»  Letter: Tuesday, February 22, 1994

    E.A. Derbyshire to John & Lynette Derbyshire

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  Transcription of Letter

Mrs E. A. Derbyshire
Lister House,  Kingsthorpe
105, Boughton Green Rd.
Northampton   England

John & L. Rose Derbyshire
15 Chestnut Street
N.Y. 11743.   U.S.A.

February 22nd. 1994.

My darling children,

thank you for your concern, I'm much better today, but still chesty & puffy.  but I'm having anti-biotics & diuretic pills, which I hate, but they have reduced the swollen legs & the horrible feelings in my chest that I was being sat on by a heavy weight, which gave me a severe asthma attack. The locum[1] who saw me 9 am on Sunday was very good & concerned, wanted me to go to Hospital, but the hassle that would cause put me off. They notified Judy, who came in during the morning. I'm sorry to cause you all any worry. I'm pretty tough, but do get very weary at times  I hope when I can sit out in the sun I shall be fine. I think Peggy thinks I'm making too much of it, but Dr Thornton said  "Because you're a nurse I'm sure you'd like the truth  This could lead to congestive heart failure". Angela was there, I didn't make it up. She [Peggy] doesn't know how I feel. & I can't think she wants to know. Sometimes in the night I sit up in my chair, I can't breathe lying down so well, but enough of my problems. Have just spoken to you on the phone, John which always cheers me up. It's snowing, lightly. The sky is very dark. its just 4.10 pm. Oh! go away winter!! Rosie dear, it was lovely to be able to chat to you a bit. I think of you many times during the day & wonder what you're doing, according to the paper today the temperature in New York is rising so you'll soon be able to get in the garden & I'm sure this year you'll have lots of help from a certain little person! I feel, from your pictures & letters that I know her. The Dr came again yesterday & saw your photograph with John & Rose & thought you very pretty! as does anyone who sees your pictures. Give my regards to your father when you write to him  I hope you can read this scribble  My hand is very painful with arthritis but I do want you to know how much I love you all. Be happy, love & care for each other  To know you are well & happy makes me happy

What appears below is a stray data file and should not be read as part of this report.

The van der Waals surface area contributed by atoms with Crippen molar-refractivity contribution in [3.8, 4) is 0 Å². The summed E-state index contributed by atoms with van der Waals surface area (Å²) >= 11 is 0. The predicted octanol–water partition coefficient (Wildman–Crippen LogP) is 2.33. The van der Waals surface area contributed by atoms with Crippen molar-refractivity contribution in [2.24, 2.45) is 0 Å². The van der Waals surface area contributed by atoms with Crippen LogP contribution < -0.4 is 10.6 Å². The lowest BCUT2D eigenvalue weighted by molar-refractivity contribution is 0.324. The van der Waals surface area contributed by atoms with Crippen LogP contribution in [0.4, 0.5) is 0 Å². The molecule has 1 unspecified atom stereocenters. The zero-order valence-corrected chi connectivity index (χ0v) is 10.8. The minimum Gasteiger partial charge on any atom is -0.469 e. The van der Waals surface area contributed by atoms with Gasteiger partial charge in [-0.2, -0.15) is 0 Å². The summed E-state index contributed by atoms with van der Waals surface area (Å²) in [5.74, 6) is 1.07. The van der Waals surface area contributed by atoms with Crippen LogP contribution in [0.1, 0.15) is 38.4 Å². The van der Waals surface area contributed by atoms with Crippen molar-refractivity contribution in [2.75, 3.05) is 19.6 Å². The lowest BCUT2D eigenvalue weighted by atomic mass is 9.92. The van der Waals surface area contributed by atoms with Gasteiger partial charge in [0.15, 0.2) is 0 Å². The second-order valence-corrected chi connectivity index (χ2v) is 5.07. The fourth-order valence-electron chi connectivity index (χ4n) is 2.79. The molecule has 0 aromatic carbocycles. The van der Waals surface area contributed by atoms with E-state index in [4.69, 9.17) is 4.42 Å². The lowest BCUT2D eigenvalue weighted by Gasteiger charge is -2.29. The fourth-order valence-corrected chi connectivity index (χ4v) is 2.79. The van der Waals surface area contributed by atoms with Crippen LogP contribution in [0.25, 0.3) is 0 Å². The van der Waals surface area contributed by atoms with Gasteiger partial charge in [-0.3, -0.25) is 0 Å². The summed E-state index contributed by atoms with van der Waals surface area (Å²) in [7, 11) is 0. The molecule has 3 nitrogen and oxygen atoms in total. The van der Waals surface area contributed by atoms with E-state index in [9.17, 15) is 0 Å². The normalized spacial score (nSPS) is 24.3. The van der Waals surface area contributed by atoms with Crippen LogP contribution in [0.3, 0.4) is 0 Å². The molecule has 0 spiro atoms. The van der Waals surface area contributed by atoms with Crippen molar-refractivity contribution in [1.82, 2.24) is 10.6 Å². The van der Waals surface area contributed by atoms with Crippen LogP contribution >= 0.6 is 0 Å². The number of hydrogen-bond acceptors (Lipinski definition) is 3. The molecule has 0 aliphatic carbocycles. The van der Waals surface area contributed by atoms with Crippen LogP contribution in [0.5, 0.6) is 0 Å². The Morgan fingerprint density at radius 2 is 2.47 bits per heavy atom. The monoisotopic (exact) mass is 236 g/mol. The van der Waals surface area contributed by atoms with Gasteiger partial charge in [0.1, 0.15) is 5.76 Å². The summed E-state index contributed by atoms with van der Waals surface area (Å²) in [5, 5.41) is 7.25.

Love as always

X X X X X X X  Mother



  1. A locum (from Latin locum tenens, "one who holds the place [of another]") is a doctor standing in for another doctor, the latter usually a general practitioner, not a hospital doctor. I think this is just a British usage.